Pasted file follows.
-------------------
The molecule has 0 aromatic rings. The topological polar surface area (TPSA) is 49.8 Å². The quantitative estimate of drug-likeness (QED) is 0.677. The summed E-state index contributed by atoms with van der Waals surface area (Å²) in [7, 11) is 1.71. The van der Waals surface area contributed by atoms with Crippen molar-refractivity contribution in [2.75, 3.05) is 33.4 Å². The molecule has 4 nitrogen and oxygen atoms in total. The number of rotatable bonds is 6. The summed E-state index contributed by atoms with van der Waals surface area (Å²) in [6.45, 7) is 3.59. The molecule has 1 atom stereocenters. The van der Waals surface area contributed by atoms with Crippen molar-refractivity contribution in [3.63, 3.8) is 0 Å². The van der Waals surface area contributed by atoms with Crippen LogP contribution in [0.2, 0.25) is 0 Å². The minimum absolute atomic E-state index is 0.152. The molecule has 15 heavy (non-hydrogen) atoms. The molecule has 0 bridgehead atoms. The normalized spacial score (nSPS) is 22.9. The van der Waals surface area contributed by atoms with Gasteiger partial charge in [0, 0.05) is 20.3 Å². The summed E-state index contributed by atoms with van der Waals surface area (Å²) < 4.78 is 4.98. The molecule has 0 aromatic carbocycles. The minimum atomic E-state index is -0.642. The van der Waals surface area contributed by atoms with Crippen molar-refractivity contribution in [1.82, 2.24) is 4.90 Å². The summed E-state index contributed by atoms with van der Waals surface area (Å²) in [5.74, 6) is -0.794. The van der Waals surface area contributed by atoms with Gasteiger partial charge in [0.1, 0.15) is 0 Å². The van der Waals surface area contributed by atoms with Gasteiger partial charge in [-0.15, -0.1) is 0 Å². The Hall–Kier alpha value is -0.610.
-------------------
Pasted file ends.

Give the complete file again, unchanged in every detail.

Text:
The molecule has 0 aromatic rings. The topological polar surface area (TPSA) is 49.8 Å². The quantitative estimate of drug-likeness (QED) is 0.677. The summed E-state index contributed by atoms with van der Waals surface area (Å²) in [7, 11) is 1.71. The van der Waals surface area contributed by atoms with Crippen molar-refractivity contribution in [2.75, 3.05) is 33.4 Å². The molecule has 4 nitrogen and oxygen atoms in total. The number of rotatable bonds is 6. The summed E-state index contributed by atoms with van der Waals surface area (Å²) in [6.45, 7) is 3.59. The molecule has 1 atom stereocenters. The van der Waals surface area contributed by atoms with Crippen molar-refractivity contribution in [3.63, 3.8) is 0 Å². The van der Waals surface area contributed by atoms with Crippen LogP contribution in [0.2, 0.25) is 0 Å². The minimum absolute atomic E-state index is 0.152. The molecule has 15 heavy (non-hydrogen) atoms. The molecule has 0 bridgehead atoms. The normalized spacial score (nSPS) is 22.9. The van der Waals surface area contributed by atoms with Gasteiger partial charge in [0, 0.05) is 20.3 Å². The summed E-state index contributed by atoms with van der Waals surface area (Å²) < 4.78 is 4.98. The molecule has 0 aromatic carbocycles. The minimum atomic E-state index is -0.642. The van der Waals surface area contributed by atoms with Crippen molar-refractivity contribution in [1.82, 2.24) is 4.90 Å². The summed E-state index contributed by atoms with van der Waals surface area (Å²) in [5.74, 6) is -0.794. The van der Waals surface area contributed by atoms with Gasteiger partial charge in [0.1, 0.15) is 0 Å². The van der Waals surface area contributed by atoms with Gasteiger partial charge in [-0.15, -0.1) is 0 Å². The Hall–Kier alpha value is -0.610.